WASHINGTON (Reuters) – The U.S. congressional investigation into General Motors Co automobile defects will bring aggressive scrutiny to a company with powerful lobbying clout and strong ties on Capitol Hill.
GM’s recall of 1.6 million vehicles, due to an ignition-switch problem linked to 12 fatalities, has put the Detroit automaker in Congress’ cross hairs, with potentially dramatic hearings kicking off in April.
WASHINGTON (Reuters) – The leader of the U.S. Senate on Thursday ordered an investigation into what he called an “indefensible” breach of the Senate Intelligence Committee’s computers by the CIA.
Senate Majority Leader Harry Reid said accusations that the Central Intelligence Agency spied on the panel’s computers as it investigated the use of harsh interrogation techniques raised concerns about possible violations of the Constitution.
WASHINGTON (Reuters) – U.S. Senate Majority Leader Harry Reid issued a strong defense on Thursday of Senator Dianne Feinstein, who heads the Senate Intelligence Committee, in a dispute in which the committee and the CIA each allege they were spied upon by the other.
Reid, in a letter to Attorney General Eric Holder, called the Central Intelligence Agency’s search of the Senate panel’s computer network a “serious breach” and “indefensible.”
WASHINGTON (Reuters) – By all appearances, former Florida governor Jeb Bush is a man on a mission.
His itinerary for the next several weeks includes stops in Tennessee, New Mexico and Nevada to appear with Republican candidates in this fall’s elections or help them raise money for their campaigns.
WASHINGTON (Reuters) – U.S. Transportation Secretary Anthony Foxx on Thursday promised an “aggressive investigation” into whether General Motors was slow to report to the federal government problems with ignition switches in its autos, which have led to 12 deaths.
“The questions we are asking are whether there was a timeliness issue with GM’s bringing to our attention the issues regarding this ignition switch,” Foxx told a Senate panel.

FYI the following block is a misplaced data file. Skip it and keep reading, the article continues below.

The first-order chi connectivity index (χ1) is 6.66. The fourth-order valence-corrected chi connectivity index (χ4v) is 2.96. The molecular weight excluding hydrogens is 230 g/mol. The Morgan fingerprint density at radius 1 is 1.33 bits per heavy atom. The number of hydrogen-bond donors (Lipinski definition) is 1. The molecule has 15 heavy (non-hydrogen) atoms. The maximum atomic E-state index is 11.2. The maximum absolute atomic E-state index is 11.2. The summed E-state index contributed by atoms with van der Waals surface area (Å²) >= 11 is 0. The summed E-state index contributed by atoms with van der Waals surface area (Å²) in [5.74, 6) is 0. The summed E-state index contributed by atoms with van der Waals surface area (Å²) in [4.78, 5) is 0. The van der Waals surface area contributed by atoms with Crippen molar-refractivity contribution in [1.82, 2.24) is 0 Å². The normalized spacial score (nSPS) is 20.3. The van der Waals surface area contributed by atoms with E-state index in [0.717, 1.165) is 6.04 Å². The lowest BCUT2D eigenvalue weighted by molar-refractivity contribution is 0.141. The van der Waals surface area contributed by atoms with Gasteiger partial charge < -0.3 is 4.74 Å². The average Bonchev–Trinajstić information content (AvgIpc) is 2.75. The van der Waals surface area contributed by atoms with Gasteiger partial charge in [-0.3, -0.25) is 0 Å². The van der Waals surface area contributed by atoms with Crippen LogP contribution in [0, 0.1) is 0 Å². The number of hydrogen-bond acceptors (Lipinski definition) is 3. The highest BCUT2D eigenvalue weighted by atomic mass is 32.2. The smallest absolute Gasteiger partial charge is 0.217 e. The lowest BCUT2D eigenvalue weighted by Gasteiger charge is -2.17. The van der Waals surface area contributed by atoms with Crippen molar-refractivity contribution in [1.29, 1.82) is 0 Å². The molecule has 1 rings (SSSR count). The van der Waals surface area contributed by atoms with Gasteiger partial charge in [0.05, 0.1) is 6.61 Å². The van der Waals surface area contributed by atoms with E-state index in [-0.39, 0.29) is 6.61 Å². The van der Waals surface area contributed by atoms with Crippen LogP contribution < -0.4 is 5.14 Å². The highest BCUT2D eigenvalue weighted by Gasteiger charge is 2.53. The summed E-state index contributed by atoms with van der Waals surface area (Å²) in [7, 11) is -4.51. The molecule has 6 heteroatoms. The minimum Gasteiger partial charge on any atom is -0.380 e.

DETROIT/WASHINGTON (Reuters) – General Motors Co (GM.N: Quote, Profile, Research, Stock Buzz) said on Wednesday that even after the vehicles in its ignition-switch recall are repaired, owners should avoid weighing down their key rings with anything more than the key and fob.
Also on Wednesday, U.S. Senator Claire McCaskill said a Senate subcommittee plans to hold a hearing in early April on GM’s recall last month of more than 1.6 million vehicles with the faulty ignition switches which have been linked to 12 deaths. Most of the affected cars were sold in the United States.
WASHINGTON (Reuters) – The U.S. Senate on Wednesday approved Federal Reserve Governor Sarah Bloom Raskin to be the No. 2 official at the Treasury Department, backing a critic of Wall Street to help coordinate an overhaul of financial regulations.
The Senate approved the nomination by voice vote.
Raskin, who was a state banking supervisor before she joined the Fed, is expected to play a central role in the roll-out of regulations aimed at preventing a repeat of the 2007-09 financial crisis.
WASHINGTON (Reuters) – Congress’s investigation of a deadly defect in some General Motors cars widened on Tuesday, and a House committee ordered the automaker and a federal regulator to provide details on steps they took to get unsafe cars off the road.
In another development, federal prosecutors in New York are examining whether GM is criminally liable for failing to properly disclose the defect, according to a source familiar with that investigation.
WASHINGTON (Reuters) – Representative Dave Camp, who last week unveiled sweeping tax reform ideas, on Wednesday voiced discontent with Republican rules that would force him to give up his chairmanship of the House Ways and Means Committee next year, but would not say whether he would seek an exemption to stay on.
House of Representatives Republicans, who control the chamber, limit their lawmakers to six years as chairman or senior minority party member of a committee.
WASHINGTON (Reuters) – A month after Republicans rallied around offering an alternative to “Obamacare” in an election-year move to broaden their appeal to voters, divisions are surfacing over the issue in the U.S. House of Representatives.
The often-fractured Republicans, who hold a majority in the House, ended a retreat outside of Washington on January 31 delighted that they had settled on a positive agenda for 2014 that centered on replacing President Barack Obama’s landmark healthcare law, which has had a troubled rollout.